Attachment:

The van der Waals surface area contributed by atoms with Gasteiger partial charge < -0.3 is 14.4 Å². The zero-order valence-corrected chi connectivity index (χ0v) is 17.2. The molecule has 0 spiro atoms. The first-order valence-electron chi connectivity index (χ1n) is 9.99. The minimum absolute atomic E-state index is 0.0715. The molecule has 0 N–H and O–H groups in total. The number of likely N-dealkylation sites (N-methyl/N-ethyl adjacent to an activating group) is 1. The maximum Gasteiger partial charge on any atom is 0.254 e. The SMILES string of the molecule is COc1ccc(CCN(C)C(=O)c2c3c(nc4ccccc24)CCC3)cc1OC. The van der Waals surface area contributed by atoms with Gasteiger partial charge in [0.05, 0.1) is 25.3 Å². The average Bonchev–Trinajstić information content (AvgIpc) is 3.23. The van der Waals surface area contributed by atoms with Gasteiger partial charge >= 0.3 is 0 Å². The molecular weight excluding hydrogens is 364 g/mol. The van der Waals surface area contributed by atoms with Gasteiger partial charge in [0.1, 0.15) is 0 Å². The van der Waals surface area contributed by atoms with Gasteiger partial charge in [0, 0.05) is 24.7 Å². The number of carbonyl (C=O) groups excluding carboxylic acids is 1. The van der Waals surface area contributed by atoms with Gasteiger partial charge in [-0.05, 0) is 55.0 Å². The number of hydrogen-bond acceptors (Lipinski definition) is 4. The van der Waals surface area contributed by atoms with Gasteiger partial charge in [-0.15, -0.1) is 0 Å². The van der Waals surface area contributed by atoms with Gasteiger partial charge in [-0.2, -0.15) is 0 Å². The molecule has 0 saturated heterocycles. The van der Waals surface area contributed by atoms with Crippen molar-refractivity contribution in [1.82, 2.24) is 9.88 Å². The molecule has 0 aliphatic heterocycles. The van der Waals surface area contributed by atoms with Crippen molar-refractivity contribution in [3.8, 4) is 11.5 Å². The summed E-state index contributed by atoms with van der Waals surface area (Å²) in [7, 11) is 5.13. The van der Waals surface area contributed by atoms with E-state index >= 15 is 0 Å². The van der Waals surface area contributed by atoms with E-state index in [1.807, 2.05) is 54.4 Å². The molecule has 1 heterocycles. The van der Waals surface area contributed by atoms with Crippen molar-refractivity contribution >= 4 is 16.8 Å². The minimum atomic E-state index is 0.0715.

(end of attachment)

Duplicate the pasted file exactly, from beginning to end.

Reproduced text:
The van der Waals surface area contributed by atoms with Gasteiger partial charge < -0.3 is 14.4 Å². The zero-order valence-corrected chi connectivity index (χ0v) is 17.2. The molecule has 0 spiro atoms. The first-order valence-electron chi connectivity index (χ1n) is 9.99. The minimum absolute atomic E-state index is 0.0715. The molecule has 0 N–H and O–H groups in total. The number of likely N-dealkylation sites (N-methyl/N-ethyl adjacent to an activating group) is 1. The maximum Gasteiger partial charge on any atom is 0.254 e. The SMILES string of the molecule is COc1ccc(CCN(C)C(=O)c2c3c(nc4ccccc24)CCC3)cc1OC. The van der Waals surface area contributed by atoms with Gasteiger partial charge in [0.05, 0.1) is 25.3 Å². The average Bonchev–Trinajstić information content (AvgIpc) is 3.23. The van der Waals surface area contributed by atoms with Gasteiger partial charge >= 0.3 is 0 Å². The molecular weight excluding hydrogens is 364 g/mol. The van der Waals surface area contributed by atoms with Gasteiger partial charge in [0.1, 0.15) is 0 Å². The van der Waals surface area contributed by atoms with Gasteiger partial charge in [0, 0.05) is 24.7 Å². The number of carbonyl (C=O) groups excluding carboxylic acids is 1. The van der Waals surface area contributed by atoms with Gasteiger partial charge in [-0.05, 0) is 55.0 Å². The number of hydrogen-bond acceptors (Lipinski definition) is 4. The van der Waals surface area contributed by atoms with Gasteiger partial charge in [-0.15, -0.1) is 0 Å². The van der Waals surface area contributed by atoms with Gasteiger partial charge in [-0.2, -0.15) is 0 Å². The molecule has 0 saturated heterocycles. The van der Waals surface area contributed by atoms with Crippen molar-refractivity contribution in [1.82, 2.24) is 9.88 Å². The molecule has 0 aliphatic heterocycles. The van der Waals surface area contributed by atoms with Crippen molar-refractivity contribution in [3.8, 4) is 11.5 Å². The summed E-state index contributed by atoms with van der Waals surface area (Å²) in [7, 11) is 5.13. The van der Waals surface area contributed by atoms with E-state index >= 15 is 0 Å². The van der Waals surface area contributed by atoms with E-state index in [1.807, 2.05) is 54.4 Å². The molecule has 1 heterocycles. The van der Waals surface area contributed by atoms with Crippen molar-refractivity contribution >= 4 is 16.8 Å². The minimum atomic E-state index is 0.0715.